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It's hard to agree with Arvind Subramanian's suspicion of India's GDP recovery

High-frequency indicators such as electricity demand, railway freight traffic, port cargo, toll collections, and petroleum consumption registered robust growth in October/November over the corresponding months of 2019. (Photo: AFP)Premium
High-frequency indicators such as electricity demand, railway freight traffic, port cargo, toll collections, and petroleum consumption registered robust growth in October/November over the corresponding months of 2019. (Photo: AFP)

  • Overall, the Indian economy should get back to normal growth, which would be aided by proactive measures to boost investment, including stepping up government spending and accelerating the pace at which pieces of the active market in corporate debt that India needs are being put together

Dr Arvind Subramanian, a former chief economic adviser (CEA) in the ministry of finance, has warned, in a lecture he recently gave at the Indira Gandhi Institute of Development Research (IGIDR), Mumbai, against over-optimism on economic recovery on the ground that India’s national income accounts rest on shaky legs and, even on their basis, the economy has barely recovered to the pre-pandemic level. To his credit, he said robust tax growth is an optimistic indicator of possible economic vigour. ​

The Department of Economic Affairs has a who’s who page, whose dropdown menu is, perhaps, an unwitting giveaway as to the government’s institutional regard for economic advice: On it, the CEA squeezes in between Carpenter and Computer and Printer. Perhaps that accounts for some of the wide divergences between the sage wisdom of the pre-Budget Economic Surveys, prepared by erudite CEAs, and the actual policies announced in the Budget. In any case, Subramanian’s scepticism on the soundness of economic recovery at present deserves our scepticism.

Whatever the merits of Dr Subramanian’s dissatisfaction with the new series of GDP data, with base 2011-12, these would have no bearing on the most recent trends in the Indian economy. Under the old and new methodologies of computing national income, the rates of nominal GDP growth were compatible. Differences in the measures of inflation used to deflate nominal data to obtain real data led to different estimates of real growth. It is possible to overstate how misleading the new GDP series is, therefore, even without resolving the finer points of the methodological dispute.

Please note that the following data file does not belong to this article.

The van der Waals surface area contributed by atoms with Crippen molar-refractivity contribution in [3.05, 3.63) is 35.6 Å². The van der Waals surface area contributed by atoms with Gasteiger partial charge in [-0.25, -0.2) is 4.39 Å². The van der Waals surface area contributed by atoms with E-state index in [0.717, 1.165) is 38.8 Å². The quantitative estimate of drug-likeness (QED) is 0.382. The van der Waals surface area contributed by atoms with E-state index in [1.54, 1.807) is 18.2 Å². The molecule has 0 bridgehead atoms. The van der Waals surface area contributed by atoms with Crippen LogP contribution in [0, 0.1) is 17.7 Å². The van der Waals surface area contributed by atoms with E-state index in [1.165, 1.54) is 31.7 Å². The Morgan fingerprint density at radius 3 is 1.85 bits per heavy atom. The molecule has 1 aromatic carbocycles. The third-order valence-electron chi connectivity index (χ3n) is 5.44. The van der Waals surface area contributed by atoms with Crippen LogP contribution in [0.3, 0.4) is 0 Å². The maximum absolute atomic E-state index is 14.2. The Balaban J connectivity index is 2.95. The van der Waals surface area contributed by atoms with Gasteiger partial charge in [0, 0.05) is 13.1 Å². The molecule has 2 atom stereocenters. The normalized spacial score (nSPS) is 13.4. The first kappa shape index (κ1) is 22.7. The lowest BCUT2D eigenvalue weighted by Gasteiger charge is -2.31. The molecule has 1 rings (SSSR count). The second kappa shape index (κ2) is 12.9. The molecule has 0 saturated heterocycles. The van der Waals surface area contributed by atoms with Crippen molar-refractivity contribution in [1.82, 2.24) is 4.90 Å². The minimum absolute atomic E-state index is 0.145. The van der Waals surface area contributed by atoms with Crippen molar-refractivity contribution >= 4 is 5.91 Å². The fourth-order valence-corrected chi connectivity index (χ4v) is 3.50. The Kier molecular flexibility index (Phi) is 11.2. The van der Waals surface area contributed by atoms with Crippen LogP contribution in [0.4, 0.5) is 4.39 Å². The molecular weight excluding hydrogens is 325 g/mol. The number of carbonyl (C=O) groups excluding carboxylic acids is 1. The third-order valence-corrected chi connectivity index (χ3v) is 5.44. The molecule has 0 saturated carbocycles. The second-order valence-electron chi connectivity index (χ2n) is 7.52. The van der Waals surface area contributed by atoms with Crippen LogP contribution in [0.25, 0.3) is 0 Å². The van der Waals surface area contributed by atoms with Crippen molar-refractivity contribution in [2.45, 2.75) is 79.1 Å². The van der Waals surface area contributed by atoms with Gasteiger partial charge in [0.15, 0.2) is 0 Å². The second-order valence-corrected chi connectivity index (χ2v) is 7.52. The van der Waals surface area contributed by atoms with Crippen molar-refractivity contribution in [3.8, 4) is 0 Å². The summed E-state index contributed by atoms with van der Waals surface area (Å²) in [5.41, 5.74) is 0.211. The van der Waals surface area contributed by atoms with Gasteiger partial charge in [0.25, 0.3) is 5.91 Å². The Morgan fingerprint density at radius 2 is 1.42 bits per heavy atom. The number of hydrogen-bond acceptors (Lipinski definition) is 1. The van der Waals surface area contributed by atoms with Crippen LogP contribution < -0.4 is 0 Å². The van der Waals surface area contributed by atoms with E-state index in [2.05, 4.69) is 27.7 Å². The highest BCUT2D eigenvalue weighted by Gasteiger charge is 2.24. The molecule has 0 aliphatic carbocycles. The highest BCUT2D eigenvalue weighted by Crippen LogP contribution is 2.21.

Advance tax collections have grown 90% so far this fiscal year. For several months, GST collections have been consistently high, above 1.25 trillion. Tractor sales in October 2021 were higher than in October 2019, showing a resilient rural economy. However, automobile sales are yet to catch up because of a shortage in semiconductor chips. The demand for work under the rural employment guarantee scheme slackened in November from a year ago, indicating an increase in real economic activity, necessitating less reliance on a dole. Exports have been robust, imports even more so, with capital goods imports showing double-digit growth in October over the level in October 2019. “High-frequency indicators such as electricity demand, railway freight traffic, port cargo, toll collections, and petroleum consumption registered robust growth in October/November over the corresponding months of 2019," observed the Monetary Policy Committee at its meeting in December. These indicators offset the slowdown in the core sector growth, whose growth came down to 3.1% in November, from 7.5% in the previous month.

Now, Dr Subramanian sets much store by high-frequency indicators to make his claims of overestimated GDP. However, the same high-frequency data now suggests robust recovery.

World growth is on the upswing, the basis for policy rate correction and incipient withdrawal of quantitative easing in the rich world. So a growing world economy is good news for India’s growth story as well.

Overall, the Indian economy should get back to normal growth, which would be aided by proactive measures to boost investment, including stepping up government spending and accelerating the pace at which pieces of the active market in corporate debt that India needs are being put together. Even if the banking sector is now better capitalised than in the past, the bulk of fresh infrastructure investment should be financed not so much by bank loans as by issuing corporate bonds with some credit enhancement on the government’s part. The giant investments lined up in green hydrogen, and other renewable energy bodes well for sustained investment growth.

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